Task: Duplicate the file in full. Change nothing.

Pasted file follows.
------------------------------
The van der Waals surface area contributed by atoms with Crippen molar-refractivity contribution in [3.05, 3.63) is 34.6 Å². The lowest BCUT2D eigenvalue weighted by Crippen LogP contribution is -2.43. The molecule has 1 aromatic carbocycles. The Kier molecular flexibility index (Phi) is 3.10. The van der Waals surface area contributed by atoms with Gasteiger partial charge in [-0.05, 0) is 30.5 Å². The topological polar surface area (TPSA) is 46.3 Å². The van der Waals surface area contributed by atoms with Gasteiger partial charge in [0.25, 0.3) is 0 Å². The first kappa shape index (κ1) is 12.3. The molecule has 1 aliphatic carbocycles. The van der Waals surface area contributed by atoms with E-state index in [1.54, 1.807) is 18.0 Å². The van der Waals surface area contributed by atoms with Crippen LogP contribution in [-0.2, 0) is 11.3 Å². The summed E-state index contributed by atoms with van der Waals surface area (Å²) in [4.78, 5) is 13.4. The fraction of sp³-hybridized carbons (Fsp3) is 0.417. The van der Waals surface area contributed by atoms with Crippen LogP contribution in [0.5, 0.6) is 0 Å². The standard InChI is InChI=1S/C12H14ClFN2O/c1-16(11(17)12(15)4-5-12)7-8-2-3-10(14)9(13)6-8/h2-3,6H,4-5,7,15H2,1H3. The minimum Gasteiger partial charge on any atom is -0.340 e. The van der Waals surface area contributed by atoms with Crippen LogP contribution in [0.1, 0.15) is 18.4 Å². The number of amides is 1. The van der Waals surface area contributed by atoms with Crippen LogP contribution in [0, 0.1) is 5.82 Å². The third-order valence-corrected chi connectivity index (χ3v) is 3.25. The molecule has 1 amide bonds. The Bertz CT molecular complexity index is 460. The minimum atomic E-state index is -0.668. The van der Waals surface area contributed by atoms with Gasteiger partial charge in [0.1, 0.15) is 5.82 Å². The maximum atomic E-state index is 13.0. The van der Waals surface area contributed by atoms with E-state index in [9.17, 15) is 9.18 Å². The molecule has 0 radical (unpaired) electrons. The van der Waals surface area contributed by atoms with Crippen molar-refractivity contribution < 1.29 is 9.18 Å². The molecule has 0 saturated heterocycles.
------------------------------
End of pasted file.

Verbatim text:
The van der Waals surface area contributed by atoms with Crippen molar-refractivity contribution in [3.05, 3.63) is 34.6 Å². The lowest BCUT2D eigenvalue weighted by Crippen LogP contribution is -2.43. The molecule has 1 aromatic carbocycles. The Kier molecular flexibility index (Phi) is 3.10. The van der Waals surface area contributed by atoms with Gasteiger partial charge in [-0.05, 0) is 30.5 Å². The topological polar surface area (TPSA) is 46.3 Å². The van der Waals surface area contributed by atoms with Gasteiger partial charge in [0.25, 0.3) is 0 Å². The first kappa shape index (κ1) is 12.3. The molecule has 1 aliphatic carbocycles. The van der Waals surface area contributed by atoms with E-state index in [1.54, 1.807) is 18.0 Å². The van der Waals surface area contributed by atoms with Crippen LogP contribution in [-0.2, 0) is 11.3 Å². The summed E-state index contributed by atoms with van der Waals surface area (Å²) in [4.78, 5) is 13.4. The fraction of sp³-hybridized carbons (Fsp3) is 0.417. The van der Waals surface area contributed by atoms with Crippen LogP contribution in [0.5, 0.6) is 0 Å². The standard InChI is InChI=1S/C12H14ClFN2O/c1-16(11(17)12(15)4-5-12)7-8-2-3-10(14)9(13)6-8/h2-3,6H,4-5,7,15H2,1H3. The minimum Gasteiger partial charge on any atom is -0.340 e. The van der Waals surface area contributed by atoms with Crippen LogP contribution in [0.1, 0.15) is 18.4 Å². The number of amides is 1. The van der Waals surface area contributed by atoms with Crippen LogP contribution in [0, 0.1) is 5.82 Å². The third-order valence-corrected chi connectivity index (χ3v) is 3.25. The molecule has 1 amide bonds. The Bertz CT molecular complexity index is 460. The minimum atomic E-state index is -0.668. The van der Waals surface area contributed by atoms with Gasteiger partial charge in [0.1, 0.15) is 5.82 Å². The maximum atomic E-state index is 13.0. The van der Waals surface area contributed by atoms with E-state index in [9.17, 15) is 9.18 Å². The molecule has 0 radical (unpaired) electrons. The van der Waals surface area contributed by atoms with Crippen molar-refractivity contribution < 1.29 is 9.18 Å². The molecule has 0 saturated heterocycles.